NZICT Near Future Digital Priorities Paper

December 8, 2009 – 11:49 am

NZICT is an industry lobby group, representing the NZ ICT industry (software, hardware, services, networks, education, and training). They’ve just released a “Near Future Digital Priorities” paper. Here are my first thoughts.

  1. First, I have to applaud the industry getting together to try and figure out how it can help the rest of NZ grow. The most exciting conversation at the short-lived Digital Development Council was when agriculture and manufacturing and other industries had an honest conversation with representatives of the ICT industry without being sidetracked into the failures or benefits of particular products or vendors.
  2. Second, I applaud the idea that ICT can contribute to the lift in national economic performance that the government wants. Lately I’ve been thinking that there are three critical parts to NZ’s industries doing better: (1) make better use of ICT, (2) develop a global focus so our businesses don’t plateau once they get comfortable in the domestic market, (3) lift the skills of the people in leadership and management so that they can deliver on (1) and (2) without shitting on their feet as has happened all too often in the past. The report addresses (1) but I’d say that all three must be tackled together.
  3. I don’t like the high-level generalities of the NZICT report. It’s their first report and in many ways is a stake in the ground to say “we’re here, we’re doing good things, we’re on the right side”. That would explain the vague parroting of political objectives (“step-change” is the new “sustainability”). The report is cannily aligned with political objectives (broadband, more efficient public sector, education, R&D) but many of the recommendations are little more than “we will work with you on what you’re already doing in these areas”. Government needs to be shown specific opportunities (e.g., “look to open source database alternatives in these situations”), and there are precious few specifics here.
  4. And where there are specifics, they’re not great. For example:

    There  has  been  a  move  to  a  more  centralised  approach  to  Government  ICT strategy  managed  by  the Government Technology Services  group  within  the Department  of  Internal  Affairs. NZICT supports this centralised planning approach. It should clarify the strategic objectives of Government ICT spend, and enable consequent research and development opportunities for the industry to take. 

    NZICT proposes that the Government make an “Annual Statement of ICT Priorities”. This will enable transparency, certainty and direction of public sector ICT spending for all stakeholders involved. It will also encourage private sector investment, including research and development. This will stimulate ICT based innovation within the economy.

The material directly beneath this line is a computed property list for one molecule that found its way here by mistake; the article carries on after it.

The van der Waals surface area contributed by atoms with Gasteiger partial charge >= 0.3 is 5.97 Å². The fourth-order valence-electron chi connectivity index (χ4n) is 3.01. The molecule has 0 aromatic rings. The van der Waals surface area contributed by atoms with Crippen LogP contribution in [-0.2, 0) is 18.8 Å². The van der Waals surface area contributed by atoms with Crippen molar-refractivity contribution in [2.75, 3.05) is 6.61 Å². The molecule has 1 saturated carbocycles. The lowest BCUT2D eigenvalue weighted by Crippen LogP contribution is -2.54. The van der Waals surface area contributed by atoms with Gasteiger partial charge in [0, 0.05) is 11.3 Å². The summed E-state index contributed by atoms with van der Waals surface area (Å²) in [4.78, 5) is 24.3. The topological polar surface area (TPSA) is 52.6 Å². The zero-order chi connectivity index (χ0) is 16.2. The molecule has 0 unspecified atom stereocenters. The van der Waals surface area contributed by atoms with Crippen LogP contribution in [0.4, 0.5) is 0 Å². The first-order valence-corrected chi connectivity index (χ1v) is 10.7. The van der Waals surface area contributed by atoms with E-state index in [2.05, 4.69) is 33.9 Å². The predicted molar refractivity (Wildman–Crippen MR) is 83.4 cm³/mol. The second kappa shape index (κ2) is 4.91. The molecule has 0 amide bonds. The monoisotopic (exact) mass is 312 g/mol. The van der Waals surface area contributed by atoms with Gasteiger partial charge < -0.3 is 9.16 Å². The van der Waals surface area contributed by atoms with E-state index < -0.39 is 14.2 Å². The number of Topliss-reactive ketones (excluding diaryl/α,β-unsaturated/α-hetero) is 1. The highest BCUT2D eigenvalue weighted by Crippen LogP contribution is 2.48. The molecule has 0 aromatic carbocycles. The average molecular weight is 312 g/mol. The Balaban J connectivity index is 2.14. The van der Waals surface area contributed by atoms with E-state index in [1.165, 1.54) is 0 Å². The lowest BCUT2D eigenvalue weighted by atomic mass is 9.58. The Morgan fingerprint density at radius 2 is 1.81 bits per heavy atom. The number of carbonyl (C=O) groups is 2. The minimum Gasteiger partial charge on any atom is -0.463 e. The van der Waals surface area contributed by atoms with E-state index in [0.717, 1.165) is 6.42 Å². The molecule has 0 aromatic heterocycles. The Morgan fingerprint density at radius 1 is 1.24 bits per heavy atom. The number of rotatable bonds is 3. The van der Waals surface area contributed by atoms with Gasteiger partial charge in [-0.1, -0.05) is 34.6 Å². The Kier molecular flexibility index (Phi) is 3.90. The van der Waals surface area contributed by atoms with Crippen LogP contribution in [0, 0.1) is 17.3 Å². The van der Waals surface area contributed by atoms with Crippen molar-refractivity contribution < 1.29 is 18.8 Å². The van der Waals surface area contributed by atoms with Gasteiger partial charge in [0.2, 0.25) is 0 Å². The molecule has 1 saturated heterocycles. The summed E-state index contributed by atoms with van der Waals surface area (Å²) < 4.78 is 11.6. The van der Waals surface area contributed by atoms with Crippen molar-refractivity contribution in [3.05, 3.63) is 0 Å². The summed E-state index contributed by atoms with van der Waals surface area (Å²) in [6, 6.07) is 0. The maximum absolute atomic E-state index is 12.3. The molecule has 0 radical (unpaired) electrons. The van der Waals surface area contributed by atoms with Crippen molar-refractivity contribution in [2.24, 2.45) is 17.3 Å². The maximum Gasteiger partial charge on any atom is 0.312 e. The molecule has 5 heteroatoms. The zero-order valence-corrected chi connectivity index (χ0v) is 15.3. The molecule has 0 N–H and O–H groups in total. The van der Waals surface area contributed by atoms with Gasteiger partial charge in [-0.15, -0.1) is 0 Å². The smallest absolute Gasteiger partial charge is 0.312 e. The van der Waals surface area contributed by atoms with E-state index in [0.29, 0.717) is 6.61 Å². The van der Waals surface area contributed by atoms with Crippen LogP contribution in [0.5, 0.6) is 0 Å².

Some problems with this: (1) annual is not a timeframe for strategic thought, it’s tactical; (2) annual is not a R&D timeframe, it’s a sales cycle; (3) it’s unclear that an annually-changing long-term strategy would provide any more certainty to investment than exists now; (4) the problem that this would solve isn’t clearly defined. This last failing is near-universal. Very few of the paper’s many recommendations come with a problem statement, and solutions to unknown or poorly-specified problems often turn out to be timebombs, turkeys, or turds.

  5. I’m also aware that NZICT is an industry lobby group and as such its offers and advice should be taken with a grain of salt. New Zealand has precious few independent economic voices (New Zealand Institute has served admirably in the past), and NZICT is not one of them. “NZICT  will  establish  a  working  group  with  the Government Technology Services group of the Department of Internal Affairs to develop a programme for improving public sector ICT efficiency, including operational and process cost reduction to an agreed plan and targets” could be read by a cynic as “NZICT members will have privileged access to centralised government IT planners and buyers, bypassing or rendering moot a procurement process that attempts to provide a level playing field”.

So, like most things, it’s a mixed bag. I’d give them 6/10 for speaking with a single voice in such tight harmony with the government’s stated policies. There’s still work to be done in producing something that’s useful, rather than a positioning paper, but this is a promising first step from a new industry lobby group.

  1. One Response to “NZICT Near Future Digital Priorities Paper”

  2. Nat,

    Thanks for the assessment. What we set out to do was list out an action plan, that is why we called the paper Near Future priorities, it is focussed on immediate issues that are of concern to our Members. This is not intended to be a strategy paper, that is something we are working on separately but will require a lot more work, and be produced in conjunction with others. Thanks for the input, please keep it coming.

    By BrettO on Dec 9, 2009

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